Pregnant women might use reflexology — where a therapist uses hands, fingers and thumbs to stimulate certain areas of the feet — to reduce low back or pelvic pain. It is reported to be safe.
Naturopathy is based on the belief in ‘nature’s healing power’. Treatments aim to support good health through things like diet, herbal supplements or exercise. There isn’t much research on the use of naturopathic treatments in pregnant women.
Hypnosis has been used to help with labour pain or to reduce stress. However, hypnotherapy techniques need to be practised to be effective during childbirth.
Biofeedback training aims to help women recognise body signals such as heart rate or tensed muscles and to change their physical responses during labour. There isn’t enough high-quality evidence to prove it’s effective at reducing labour pain.
What are types of complementary medicines?
Pregnant women are encouraged to take only certain supplements during pregnancy, such as those containing iron,folate and iodine. Speak to your doctor before you take any supplements during your pregnancy.
Herbal preparations commonly taken during pregnancy include raspberry leaf, ginger and chamomile, often in the form of herbal teas. Raspberry leaf is usually consumed in the last trimester as it’s thought to help prepare the body for birth. Ginger may help reduce nausea while chamomile is said to be relaxing. Ask your doctor or midwife about any herbal preparations you plan to take.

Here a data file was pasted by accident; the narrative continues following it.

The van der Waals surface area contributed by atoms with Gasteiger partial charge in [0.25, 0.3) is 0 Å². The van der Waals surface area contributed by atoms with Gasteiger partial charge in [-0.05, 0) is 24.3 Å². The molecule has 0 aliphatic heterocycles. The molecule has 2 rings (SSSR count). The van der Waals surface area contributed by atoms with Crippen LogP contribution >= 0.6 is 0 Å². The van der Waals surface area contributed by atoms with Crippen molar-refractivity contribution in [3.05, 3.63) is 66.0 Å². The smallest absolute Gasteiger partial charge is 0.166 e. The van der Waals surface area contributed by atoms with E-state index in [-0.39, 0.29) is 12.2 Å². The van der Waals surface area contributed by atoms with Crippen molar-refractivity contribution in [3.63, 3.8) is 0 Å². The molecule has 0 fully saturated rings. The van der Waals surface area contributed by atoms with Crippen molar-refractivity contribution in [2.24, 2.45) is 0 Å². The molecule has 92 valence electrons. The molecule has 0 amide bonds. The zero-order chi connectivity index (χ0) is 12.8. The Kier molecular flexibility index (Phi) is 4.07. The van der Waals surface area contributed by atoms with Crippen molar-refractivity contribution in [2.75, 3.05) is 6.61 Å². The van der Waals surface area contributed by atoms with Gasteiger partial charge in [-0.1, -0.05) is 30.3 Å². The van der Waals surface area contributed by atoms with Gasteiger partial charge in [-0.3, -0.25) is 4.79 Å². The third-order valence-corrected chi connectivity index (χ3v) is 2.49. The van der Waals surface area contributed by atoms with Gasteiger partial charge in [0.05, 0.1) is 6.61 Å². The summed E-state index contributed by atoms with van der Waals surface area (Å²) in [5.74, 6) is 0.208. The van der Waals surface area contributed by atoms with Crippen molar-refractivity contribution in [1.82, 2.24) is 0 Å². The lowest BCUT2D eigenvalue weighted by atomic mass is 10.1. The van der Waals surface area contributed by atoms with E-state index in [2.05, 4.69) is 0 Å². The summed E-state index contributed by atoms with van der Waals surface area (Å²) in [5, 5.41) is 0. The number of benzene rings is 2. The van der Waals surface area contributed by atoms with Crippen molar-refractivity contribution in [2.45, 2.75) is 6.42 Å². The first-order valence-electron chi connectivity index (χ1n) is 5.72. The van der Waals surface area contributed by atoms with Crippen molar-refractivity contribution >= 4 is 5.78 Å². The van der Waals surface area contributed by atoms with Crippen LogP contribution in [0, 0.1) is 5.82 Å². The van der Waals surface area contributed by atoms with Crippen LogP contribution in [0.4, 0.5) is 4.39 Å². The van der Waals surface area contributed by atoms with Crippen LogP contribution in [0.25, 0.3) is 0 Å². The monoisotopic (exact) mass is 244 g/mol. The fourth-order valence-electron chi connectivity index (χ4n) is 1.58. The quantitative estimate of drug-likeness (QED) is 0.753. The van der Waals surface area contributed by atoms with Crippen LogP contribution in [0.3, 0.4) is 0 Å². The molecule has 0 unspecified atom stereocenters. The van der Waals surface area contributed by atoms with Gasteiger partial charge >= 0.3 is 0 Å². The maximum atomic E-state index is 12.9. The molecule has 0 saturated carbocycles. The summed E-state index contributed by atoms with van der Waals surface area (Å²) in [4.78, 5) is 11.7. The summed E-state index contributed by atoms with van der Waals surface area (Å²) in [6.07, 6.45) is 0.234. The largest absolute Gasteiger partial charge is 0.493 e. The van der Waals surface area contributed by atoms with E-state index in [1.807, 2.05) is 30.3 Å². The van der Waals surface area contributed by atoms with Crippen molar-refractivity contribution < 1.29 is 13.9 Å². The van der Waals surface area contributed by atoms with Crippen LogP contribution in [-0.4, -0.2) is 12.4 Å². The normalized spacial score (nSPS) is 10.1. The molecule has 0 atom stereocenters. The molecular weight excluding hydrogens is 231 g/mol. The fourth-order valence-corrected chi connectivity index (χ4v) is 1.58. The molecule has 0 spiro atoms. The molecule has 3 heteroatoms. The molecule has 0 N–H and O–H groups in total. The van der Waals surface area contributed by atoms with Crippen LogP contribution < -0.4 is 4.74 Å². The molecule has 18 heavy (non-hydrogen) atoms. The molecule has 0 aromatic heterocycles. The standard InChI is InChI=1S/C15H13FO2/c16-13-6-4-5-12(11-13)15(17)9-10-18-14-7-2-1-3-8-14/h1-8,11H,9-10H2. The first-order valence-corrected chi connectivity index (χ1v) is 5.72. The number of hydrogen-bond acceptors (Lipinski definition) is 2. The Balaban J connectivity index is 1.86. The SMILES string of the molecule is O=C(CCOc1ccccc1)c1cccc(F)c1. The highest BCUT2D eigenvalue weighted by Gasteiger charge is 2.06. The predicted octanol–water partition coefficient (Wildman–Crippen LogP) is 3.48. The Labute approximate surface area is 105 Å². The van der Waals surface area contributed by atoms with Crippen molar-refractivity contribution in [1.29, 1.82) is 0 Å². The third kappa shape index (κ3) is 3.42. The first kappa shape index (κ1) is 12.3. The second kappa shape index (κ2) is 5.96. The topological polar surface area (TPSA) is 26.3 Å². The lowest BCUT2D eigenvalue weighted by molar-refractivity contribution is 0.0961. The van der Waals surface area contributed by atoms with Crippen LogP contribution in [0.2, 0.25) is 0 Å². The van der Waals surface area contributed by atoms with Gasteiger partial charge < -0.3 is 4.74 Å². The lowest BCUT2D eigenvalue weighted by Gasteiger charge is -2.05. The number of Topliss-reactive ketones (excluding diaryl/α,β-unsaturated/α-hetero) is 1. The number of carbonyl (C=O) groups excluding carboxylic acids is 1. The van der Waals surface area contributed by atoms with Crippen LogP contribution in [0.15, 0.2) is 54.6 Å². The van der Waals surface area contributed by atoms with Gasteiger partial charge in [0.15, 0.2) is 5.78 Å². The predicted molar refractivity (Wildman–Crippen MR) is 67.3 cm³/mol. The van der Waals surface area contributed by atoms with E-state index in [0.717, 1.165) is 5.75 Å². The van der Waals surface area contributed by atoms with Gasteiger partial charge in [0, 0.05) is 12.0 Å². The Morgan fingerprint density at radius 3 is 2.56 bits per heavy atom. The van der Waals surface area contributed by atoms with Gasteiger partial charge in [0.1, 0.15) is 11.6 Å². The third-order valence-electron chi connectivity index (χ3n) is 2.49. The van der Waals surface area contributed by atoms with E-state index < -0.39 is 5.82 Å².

Homeopathy is based on the idea that if a substance causes symptoms in a healthy person, tiny doses of the substance can treat the symptoms in someone who is unwell. According to the National Health and Medical Research Council, there are no health conditions for which there is reliable evidence that homeopathy is effective.
What other therapies are there?
Transcutaneous electrical nerve stimulation (TENS)
TENS is sometimes used to help relieve labour pain, but it’s uncertain whether TENS actually alleviates pain or simply distracts a woman from the pain. TENS is generally considered safe although there’s a risk of local skin irritation.
Some complementary therapies are no longer claimable on private health funds. This means you would have to pay the full fee for these treatments:
- Alexander technique, Feldenkaris, kinesiology
- Bowen therapy, reflexology, shiatsu
- Western herbalism, homeopathy, naturopathy
- Pilates, tai Chi, yoga
Resources and support
- Some types of complementary therapy practitioners, such as Chinese medicine practitioners and chiropractors, are registered with the Australian Health Practitioner Regulation Agency (AHPRA). Registered health practitioners are required to meet quality and standards of care. Check if your complementary health practitioner is registered with AHPRA.
- Read more about complementary medicines on the NPS MedicineWise website or call 1300 MEDICINE (1300 633 424).
- Call Pregnancy, Birth and Baby on 1800 882 436 to speak to a maternal child health nurse.
Learn more here about the development and quality assurance of healthdirect content.
Last reviewed: February 2022